Channel Partners

August 1, 2001

14 Min Read
True Broadband At Last

Posted: 08/2001

True Broadband At Last
Optical Wave-Based Services, Fiber Penetration Spell Upheaval in Local Telecom
By Fred Dawson

Midway through 2001 it appears that optical technology has finally penetrated deeply enough into the local telecom market to ignite the long-awaited broadband revolution.

The spark is leaping across an ever-shorter access distance between end users and fiber connection points, allowing telecom service providers to cheaply marry Ethernet, ATM and other high-speed access modalities with the most cost-effective short-haul transport systems, including Ethernet LAN-grade twisted pair, very high-speed (V) DSL and a wide range of fixed wireless options. Equally important, the expansion of optical wave-based services into metro markets has allowed service providers to put IP and Ethernet to use in ways that upend fundamental cost assumptions of the traditional local transport market.

The impact of this combination is already making itself felt as carriers scramble to set up delivery of gigabit Ethernet services to the enterprise market, long before many issues surrounding use of Ethernet in public transport have been resolved. It all has to do with the fact that, now that corporate bandwidth demand has moved to multiple T1s, DS3 and beyond, external access data rates are coming into parity with the long-standing LAN rates, notes John Curran, vice president for Internet technologies at XO Communications, Inc. (

“The fact of the matter is that when you build a fiber network in a city with 288 pairs and you put optical equipment on to drive those optical rings, the optics side is not all that different no matter what you’re carrying on those rings,” Curran says. “The question is, what do you now put on the customer interface side of that same box? Do you give them four OC-3 connectors or, for the same price, do you give them 10 gigabit Ethernet?

“Because the chipsets are so inexpensive, at the end of the day, the economies and volumes for Ethernet, both fast and gigabit Ethernet, are such that we’re not going to see Sonet services remain as popular as they are today,” Curran adds. “Someone is going to be able to give you twice the bandwidth for half the price.”

The Ethernet-based bargains born of the deeper extension of fiber are not just for the biggest end users, of course. A new class of public network-oriented Ethernet router switches has entered the market, allowing service providers to terminate a gigabit Ethernet link at a fiber node and distribute dedicated 10 or 100 mbps Ethernet feeds over Cat 5 or other low-cost links to customers who are near the node.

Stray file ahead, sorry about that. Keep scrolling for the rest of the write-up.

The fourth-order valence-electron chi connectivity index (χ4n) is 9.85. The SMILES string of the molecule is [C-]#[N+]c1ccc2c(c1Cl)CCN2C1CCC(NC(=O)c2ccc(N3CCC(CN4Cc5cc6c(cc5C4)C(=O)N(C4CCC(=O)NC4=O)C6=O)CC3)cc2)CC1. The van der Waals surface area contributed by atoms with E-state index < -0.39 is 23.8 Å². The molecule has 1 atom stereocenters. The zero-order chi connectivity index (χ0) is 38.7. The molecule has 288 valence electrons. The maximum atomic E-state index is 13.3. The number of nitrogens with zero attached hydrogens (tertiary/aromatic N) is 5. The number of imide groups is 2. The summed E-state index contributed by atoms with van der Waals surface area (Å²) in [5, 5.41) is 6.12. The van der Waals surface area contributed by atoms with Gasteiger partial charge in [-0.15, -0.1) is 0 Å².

“One of the big architectural changes in networks over the past year has been that metro core rings are being complemented by optical access rings in business areas and even residential areas,” notes Frederik Hanell, vice president of marketing for Dynarc (, the Swedish router manufacturer whose U.S. headquarters are in San Jose. “And gigabit Ethernet is a very cheap point-to-point solution if you don’t want to deploy rings.”

The Ethernet opportunity has inspired standards efforts and other initiatives through which vendors and service providers hope to encourage development of interoperable, Ethernet-specific solutions that further drive costs down and make Ethernet over the wide area more appealing to end users. For example, the Resilient Packet Ring Alliance, consisting of over 80 companies and organizations, is close to locking in on a means of creating Sonet-like protection without incurring Sonet overhead. This is a core attribute of Dynarc’s technology, which relies on a technique known as DTM (Dynamic Synchronous Transfer Mode) that is now being made a part of the RPR protocol stack.

The PR media access

control protocol is being standardized within an IEEE working group, known as 802.17 RPR Working Group (, marking the first time the telecom industry is defining a metro network architecture optimized for packet-based services. The MAC defines the method by which multiple packet add-drop devices connecting over a common optical ring share bandwidth in a fair and deterministic manner, meaning the packet traffic moves away from dependence on chance as the arbiter of what gets through at any given moment.

RPR networks will be used as feeder or collector rings in the metropolitan area, doing for packet traffic

what Sonet does for legacy voice traffic, notes Bob Schiff, senior director for strategic marketing at Lantern Communications (, a provider of RPR technology and a leading force behind the alliance. The RPR network aggregates the packet traffic from access points around the ring into highly concentrated packet streams, which are then handed off into the long-haul DWDM and router networks at the network edge.

“It’s amazing how fast, since the first of the year, this (standardization) effort has moved to closure,” Schiff says. “It demonstrates there’s tremendous demand for more efficient distribution of packet services, which is pushing people to make compromises on proprietary technologies rather than engage in the usual drawn-out standards battle.”

By the end of this month the working group expects to begin preparing a draft of the standard and to issue a proposal by year’s end, Schiff says. While a final standard might not be officially approved by early 2003, the concurrence on a draft should lead to commercial implementations of RPR-compliant systems sooner. Already, Schiff notes, Lantern is working with Global Crossing ( in beta testing of the vendor’s packet ring technology as a means for delivering gigabit Ethernet services.